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Snowmobiling And Body Mechanics

Published online: Jun 08, 2013 News Sherry King
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Editor: Sherry King is an occupational therapy student at Salt Lake Community College. She has been snowmobiling since she was seven years old.

Although it may seem that snowmobiling is not a very physically active sport, anyone who has spent a whole day on the trail or in the backcountry knows how sore you can feel the next day. There are many opportunities for self-injury that can be avoided by using proper body mechanics.

First of all, as the winter season approaches, it can be important to prepare yourself for the upcoming season. For younger riders or people with weaker hands, using a stress ball is a good way to strengthen the muscles in your hand for using the throttle and the brake. You can also exercise and tone the muscles in your arms so that pulling the starter is easier, too. Each season you have to tune up the engine on your snowmobile as well as your body.

 If you don't have the luxury of an electric starter, you will have to start the snowmobile by reaching down for the starter and pulling back as fast as you can to get the engine running. Position yourself so that when pulling the starter you aren't twisting at your hip and waist and instead are rotating your whole body. This decreases the chance of straining a muscle.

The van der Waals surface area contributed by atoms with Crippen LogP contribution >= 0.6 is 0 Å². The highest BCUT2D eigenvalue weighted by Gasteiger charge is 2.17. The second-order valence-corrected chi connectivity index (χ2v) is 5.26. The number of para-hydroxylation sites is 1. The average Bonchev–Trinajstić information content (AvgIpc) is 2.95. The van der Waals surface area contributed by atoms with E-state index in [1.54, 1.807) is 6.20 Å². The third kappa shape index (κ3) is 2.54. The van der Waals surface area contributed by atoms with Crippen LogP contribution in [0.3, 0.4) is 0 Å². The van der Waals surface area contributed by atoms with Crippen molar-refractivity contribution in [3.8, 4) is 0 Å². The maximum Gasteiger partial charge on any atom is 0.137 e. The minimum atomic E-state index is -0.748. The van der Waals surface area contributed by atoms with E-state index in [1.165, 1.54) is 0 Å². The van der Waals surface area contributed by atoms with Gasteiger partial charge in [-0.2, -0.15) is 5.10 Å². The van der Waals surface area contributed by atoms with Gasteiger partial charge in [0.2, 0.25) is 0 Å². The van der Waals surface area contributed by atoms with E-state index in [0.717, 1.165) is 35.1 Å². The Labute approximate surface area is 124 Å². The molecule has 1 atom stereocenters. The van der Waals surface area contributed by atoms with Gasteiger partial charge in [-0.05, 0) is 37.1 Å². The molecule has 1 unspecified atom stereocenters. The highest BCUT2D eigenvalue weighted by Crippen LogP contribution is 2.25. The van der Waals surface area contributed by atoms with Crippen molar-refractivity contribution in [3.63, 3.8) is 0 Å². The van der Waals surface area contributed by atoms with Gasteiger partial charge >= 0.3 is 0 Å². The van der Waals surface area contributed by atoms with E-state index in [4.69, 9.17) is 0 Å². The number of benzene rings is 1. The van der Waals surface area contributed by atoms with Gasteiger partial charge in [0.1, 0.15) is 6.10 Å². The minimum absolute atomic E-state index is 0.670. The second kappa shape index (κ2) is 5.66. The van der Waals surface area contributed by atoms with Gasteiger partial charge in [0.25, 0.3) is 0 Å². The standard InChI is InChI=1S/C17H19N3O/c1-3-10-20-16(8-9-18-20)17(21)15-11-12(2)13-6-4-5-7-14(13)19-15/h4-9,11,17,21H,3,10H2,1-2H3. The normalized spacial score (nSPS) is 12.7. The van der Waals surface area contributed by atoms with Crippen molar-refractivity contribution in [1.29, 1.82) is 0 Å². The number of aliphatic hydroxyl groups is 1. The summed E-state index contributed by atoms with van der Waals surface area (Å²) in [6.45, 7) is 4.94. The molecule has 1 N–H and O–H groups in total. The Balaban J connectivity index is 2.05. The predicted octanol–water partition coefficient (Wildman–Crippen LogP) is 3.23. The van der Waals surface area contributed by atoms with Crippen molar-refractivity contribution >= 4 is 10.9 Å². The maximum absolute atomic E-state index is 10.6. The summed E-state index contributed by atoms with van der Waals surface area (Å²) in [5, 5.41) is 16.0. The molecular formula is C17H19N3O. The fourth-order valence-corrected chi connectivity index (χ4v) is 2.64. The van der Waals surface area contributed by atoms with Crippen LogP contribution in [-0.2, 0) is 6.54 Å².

While riding on the trail on your snowmobile, sit so that your hips and legs are at a 90-degree angle and your knees are bent at a 90-degree angle while keeping your back straight as well. Sitting with good posture like this will actually conserve energy as well as make your ride more comfortable.

If you like to ride off-trail, there is always a chance of getting your snowmobile stuck in the snow. Sometimes it happens when you are alone and you have no other option except to get it out yourself. A good idea would be to keep a shovel in the back of your snowmobile, in case the need to dig out arises. You have heard it time and time again, but lift with your legs and not your back. If you need to lift the end of your snowmobile out grab a hold of the bar in the back or a ski in front, keep your arms extended and locked in position and bend your knees to move it up and out. Don't lift with your back and don't twist your trunk.

Although these exercises and techniques may have been things you have heard before, they are beneficial if they are followed. Most of the injuries sustained from snowmobiling are avoidable and, depending on how severe they are, can prevent you from riding. These exercises can help you enjoy snowmobiling to its greatest potential. 

If you do suffer an injury, an occupational therapy practitioner can work with you to come up with techniques or modifications to help you have a safe and comfortable ride on your snowmobile.